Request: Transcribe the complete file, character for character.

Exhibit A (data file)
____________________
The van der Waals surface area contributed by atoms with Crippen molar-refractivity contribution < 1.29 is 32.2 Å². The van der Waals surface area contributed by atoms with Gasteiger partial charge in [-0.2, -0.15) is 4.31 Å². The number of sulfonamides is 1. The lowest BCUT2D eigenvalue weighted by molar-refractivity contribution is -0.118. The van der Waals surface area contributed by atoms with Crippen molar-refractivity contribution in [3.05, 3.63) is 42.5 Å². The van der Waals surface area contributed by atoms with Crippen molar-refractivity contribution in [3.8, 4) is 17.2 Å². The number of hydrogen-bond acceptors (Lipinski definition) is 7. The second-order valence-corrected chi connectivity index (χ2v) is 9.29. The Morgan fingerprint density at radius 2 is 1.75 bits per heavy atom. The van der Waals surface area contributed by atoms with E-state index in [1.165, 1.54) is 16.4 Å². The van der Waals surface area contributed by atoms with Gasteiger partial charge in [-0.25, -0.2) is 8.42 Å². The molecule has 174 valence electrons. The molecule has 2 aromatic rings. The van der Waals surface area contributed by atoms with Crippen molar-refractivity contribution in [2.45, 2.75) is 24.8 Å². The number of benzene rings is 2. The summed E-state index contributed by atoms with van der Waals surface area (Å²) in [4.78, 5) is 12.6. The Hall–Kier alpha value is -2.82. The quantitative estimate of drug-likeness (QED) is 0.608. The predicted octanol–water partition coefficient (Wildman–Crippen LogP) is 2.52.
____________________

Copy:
The van der Waals surface area contributed by atoms with Crippen molar-refractivity contribution < 1.29 is 32.2 Å². The van der Waals surface area contributed by atoms with Gasteiger partial charge in [-0.2, -0.15) is 4.31 Å². The number of sulfonamides is 1. The lowest BCUT2D eigenvalue weighted by molar-refractivity contribution is -0.118. The van der Waals surface area contributed by atoms with Crippen molar-refractivity contribution in [3.05, 3.63) is 42.5 Å². The van der Waals surface area contributed by atoms with Crippen molar-refractivity contribution in [3.8, 4) is 17.2 Å². The number of hydrogen-bond acceptors (Lipinski definition) is 7. The second-order valence-corrected chi connectivity index (χ2v) is 9.29. The Morgan fingerprint density at radius 2 is 1.75 bits per heavy atom. The van der Waals surface area contributed by atoms with E-state index in [1.165, 1.54) is 16.4 Å². The van der Waals surface area contributed by atoms with Gasteiger partial charge in [-0.25, -0.2) is 8.42 Å². The molecule has 174 valence electrons. The molecule has 2 aromatic rings. The van der Waals surface area contributed by atoms with Crippen molar-refractivity contribution in [2.45, 2.75) is 24.8 Å². The number of benzene rings is 2. The summed E-state index contributed by atoms with van der Waals surface area (Å²) in [4.78, 5) is 12.6. The Hall–Kier alpha value is -2.82. The quantitative estimate of drug-likeness (QED) is 0.608. The predicted octanol–water partition coefficient (Wildman–Crippen LogP) is 2.52.